Early this spring, my oldest son helped us plant the garden.  As he saw us hoeing the ground, he wanted to do the same, but we warned him not to hoe the ground we had already planted.  Once the plants started to grow, we had a whole new problem- weeds.  As I started to pull weeds, my young helper saw what I was doing and like so many little boys, he copied his father.  Unfortunately, instead of pulling a weed, he pulled a newly sprouted zucchini.  
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Sometimes we as Christians are like little boys in the garden.  We end up digging up seeds before they have started to grow, or we stop growth before the plant even gets solid roots.  In other words, our actions may end up discouraging unbelievers from wanting to learn more about Christ or they may hinder new believers from growing more faithful to Him.
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Paul dealt with the issue of immature believers in Romans 14.  There were some who thought that they couldn’t eat certain meats, but mature believers understood the truth of I Timothy 4:4, “For every creature of God is good, and nothing to be refused, if it be received with thanksgiving”.  Even though there was nothing wrong with eating meat, Paul showed that it was good to avoid it so that the immature brother would not stumble (Romans 14:21). 
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Imagine if all the men in your church decided to grow beards for a centennial celebration and at that same time an Amish man trusted Christ and started to attend.  Since married Amish men are expected to have beards, the men of the church might decide to apply the principles of Romans 14 and keep their beards as not to offend their new brothers weak conscience.
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Suddenly the church has a new challenge.  Should wearing beards become a new requirement for the assembly?  If that is made a requirement, what will be the next issue that comes up?  Soon there will be a whole list of things that have to be done so that someone’s weak conscience is not offended.  Soon the things on the list will contradict each other and even scripture.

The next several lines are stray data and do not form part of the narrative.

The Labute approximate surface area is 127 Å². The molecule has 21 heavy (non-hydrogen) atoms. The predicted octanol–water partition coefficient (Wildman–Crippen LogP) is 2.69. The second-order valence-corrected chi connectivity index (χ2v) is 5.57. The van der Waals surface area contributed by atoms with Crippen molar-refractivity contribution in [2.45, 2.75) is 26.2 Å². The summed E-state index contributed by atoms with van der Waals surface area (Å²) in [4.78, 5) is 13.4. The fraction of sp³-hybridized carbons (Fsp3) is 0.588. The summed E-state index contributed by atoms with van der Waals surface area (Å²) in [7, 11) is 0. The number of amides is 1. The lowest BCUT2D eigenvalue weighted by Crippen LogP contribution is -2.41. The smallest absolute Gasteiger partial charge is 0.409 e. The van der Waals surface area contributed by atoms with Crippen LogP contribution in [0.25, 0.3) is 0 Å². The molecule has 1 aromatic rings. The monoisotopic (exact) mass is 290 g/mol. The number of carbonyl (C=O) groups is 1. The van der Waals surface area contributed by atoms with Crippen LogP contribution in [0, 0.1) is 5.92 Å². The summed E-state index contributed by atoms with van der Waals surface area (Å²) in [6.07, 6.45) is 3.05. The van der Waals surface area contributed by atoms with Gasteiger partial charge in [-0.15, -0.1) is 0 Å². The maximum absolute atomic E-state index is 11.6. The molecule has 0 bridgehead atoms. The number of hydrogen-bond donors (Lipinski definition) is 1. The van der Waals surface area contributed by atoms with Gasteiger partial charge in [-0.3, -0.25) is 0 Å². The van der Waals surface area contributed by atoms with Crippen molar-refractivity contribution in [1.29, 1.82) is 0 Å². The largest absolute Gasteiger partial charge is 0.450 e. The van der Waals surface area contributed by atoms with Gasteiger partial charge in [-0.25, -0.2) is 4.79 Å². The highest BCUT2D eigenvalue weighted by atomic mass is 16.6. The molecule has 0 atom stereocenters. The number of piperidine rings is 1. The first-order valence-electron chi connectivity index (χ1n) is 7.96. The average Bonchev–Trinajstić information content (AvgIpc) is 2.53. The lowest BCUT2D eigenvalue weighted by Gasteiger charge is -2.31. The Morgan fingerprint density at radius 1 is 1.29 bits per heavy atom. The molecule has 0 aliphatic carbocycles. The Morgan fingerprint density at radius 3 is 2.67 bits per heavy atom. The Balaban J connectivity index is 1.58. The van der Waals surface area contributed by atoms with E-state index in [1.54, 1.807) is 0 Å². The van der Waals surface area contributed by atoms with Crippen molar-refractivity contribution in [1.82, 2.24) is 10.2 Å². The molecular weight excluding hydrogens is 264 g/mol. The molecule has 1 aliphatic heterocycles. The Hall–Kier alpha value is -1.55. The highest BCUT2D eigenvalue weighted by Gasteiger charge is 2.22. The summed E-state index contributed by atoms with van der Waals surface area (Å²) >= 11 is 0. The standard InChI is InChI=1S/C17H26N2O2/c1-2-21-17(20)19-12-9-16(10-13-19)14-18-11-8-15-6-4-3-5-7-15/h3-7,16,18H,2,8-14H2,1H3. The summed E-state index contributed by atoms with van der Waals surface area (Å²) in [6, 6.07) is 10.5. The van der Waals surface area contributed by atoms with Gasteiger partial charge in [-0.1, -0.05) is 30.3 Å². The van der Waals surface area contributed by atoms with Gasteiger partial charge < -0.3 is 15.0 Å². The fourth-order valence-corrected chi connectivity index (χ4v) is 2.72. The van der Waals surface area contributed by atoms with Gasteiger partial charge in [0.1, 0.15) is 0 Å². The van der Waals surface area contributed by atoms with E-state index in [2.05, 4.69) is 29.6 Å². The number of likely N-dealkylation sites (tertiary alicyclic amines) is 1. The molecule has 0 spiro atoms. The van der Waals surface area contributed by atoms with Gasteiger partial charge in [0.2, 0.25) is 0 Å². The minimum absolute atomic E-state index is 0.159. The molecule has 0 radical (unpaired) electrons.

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A closer reading of Romans 14 solves the problem.  First of all, verse 3 shows that with the original issue of eating meat, the person that was offended by eating meat should not despise the one who ate it, nor was the one who ate it to despise the one who didn’t.  In other words, don’t nit pick each others behavior in things which the scripture does not require or forbid.
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Then we find a very important follow up in Romans 16 where Paul clearly states, “Now I beseech you, brethren, mark them which cause divisions and offences contrary to the doctrine which ye have learned; and avoid them” (Romans 16:17).  In other words, if someone becomes divisive over an issue that is not commanded or forbidden by scripture, we are to mark them and avoid them.
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Romans 14 was addressed to those who were dealing with someone who was weak in the faith- an immature believer.  They were to be given time to get their roots and grow in maturity, but during that time they were to be taught proper doctrine.  If the new believer thought eating meat was wrong, and they saw other Christians doing that, it would’ve stunted their early spiritual growth.  Because they were still immature in the faith, they were not ready to take that all in, but as they grew they needed to learn what was and what was not expected of them.  They needed to learn Bible doctrine so they could teach others rather than dividing the body.  Have you been studying the Word, so you can understand what God really does expect?